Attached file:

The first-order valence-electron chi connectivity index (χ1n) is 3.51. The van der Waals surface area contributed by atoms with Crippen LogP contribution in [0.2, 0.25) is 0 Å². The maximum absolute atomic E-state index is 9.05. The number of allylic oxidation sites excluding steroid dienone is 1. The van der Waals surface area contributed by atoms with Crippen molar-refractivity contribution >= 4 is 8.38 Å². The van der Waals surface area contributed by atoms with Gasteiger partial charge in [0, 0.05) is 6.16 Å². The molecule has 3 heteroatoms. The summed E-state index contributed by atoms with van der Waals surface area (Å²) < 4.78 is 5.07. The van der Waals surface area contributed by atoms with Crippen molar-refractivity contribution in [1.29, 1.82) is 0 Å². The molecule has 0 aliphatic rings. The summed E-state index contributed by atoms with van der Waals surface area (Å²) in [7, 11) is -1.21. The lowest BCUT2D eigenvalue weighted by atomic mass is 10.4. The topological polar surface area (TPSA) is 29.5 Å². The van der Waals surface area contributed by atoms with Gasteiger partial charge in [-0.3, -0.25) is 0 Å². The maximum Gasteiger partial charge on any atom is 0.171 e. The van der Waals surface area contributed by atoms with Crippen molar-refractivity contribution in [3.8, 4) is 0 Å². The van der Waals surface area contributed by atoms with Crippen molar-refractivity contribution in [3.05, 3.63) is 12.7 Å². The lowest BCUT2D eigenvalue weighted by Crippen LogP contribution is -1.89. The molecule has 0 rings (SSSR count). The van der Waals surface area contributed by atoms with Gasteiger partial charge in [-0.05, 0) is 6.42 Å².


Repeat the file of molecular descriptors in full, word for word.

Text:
The first-order valence-electron chi connectivity index (χ1n) is 3.51. The van der Waals surface area contributed by atoms with Crippen LogP contribution in [0.2, 0.25) is 0 Å². The maximum absolute atomic E-state index is 9.05. The number of allylic oxidation sites excluding steroid dienone is 1. The van der Waals surface area contributed by atoms with Crippen molar-refractivity contribution >= 4 is 8.38 Å². The van der Waals surface area contributed by atoms with Gasteiger partial charge in [0, 0.05) is 6.16 Å². The molecule has 3 heteroatoms. The summed E-state index contributed by atoms with van der Waals surface area (Å²) < 4.78 is 5.07. The van der Waals surface area contributed by atoms with Crippen molar-refractivity contribution in [1.29, 1.82) is 0 Å². The molecule has 0 aliphatic rings. The summed E-state index contributed by atoms with van der Waals surface area (Å²) in [7, 11) is -1.21. The lowest BCUT2D eigenvalue weighted by atomic mass is 10.4. The topological polar surface area (TPSA) is 29.5 Å². The van der Waals surface area contributed by atoms with Gasteiger partial charge in [-0.3, -0.25) is 0 Å². The maximum Gasteiger partial charge on any atom is 0.171 e. The van der Waals surface area contributed by atoms with Crippen molar-refractivity contribution in [3.8, 4) is 0 Å². The van der Waals surface area contributed by atoms with Crippen molar-refractivity contribution in [3.05, 3.63) is 12.7 Å². The lowest BCUT2D eigenvalue weighted by Crippen LogP contribution is -1.89. The molecule has 0 rings (SSSR count). The van der Waals surface area contributed by atoms with Gasteiger partial charge in [-0.05, 0) is 6.42 Å².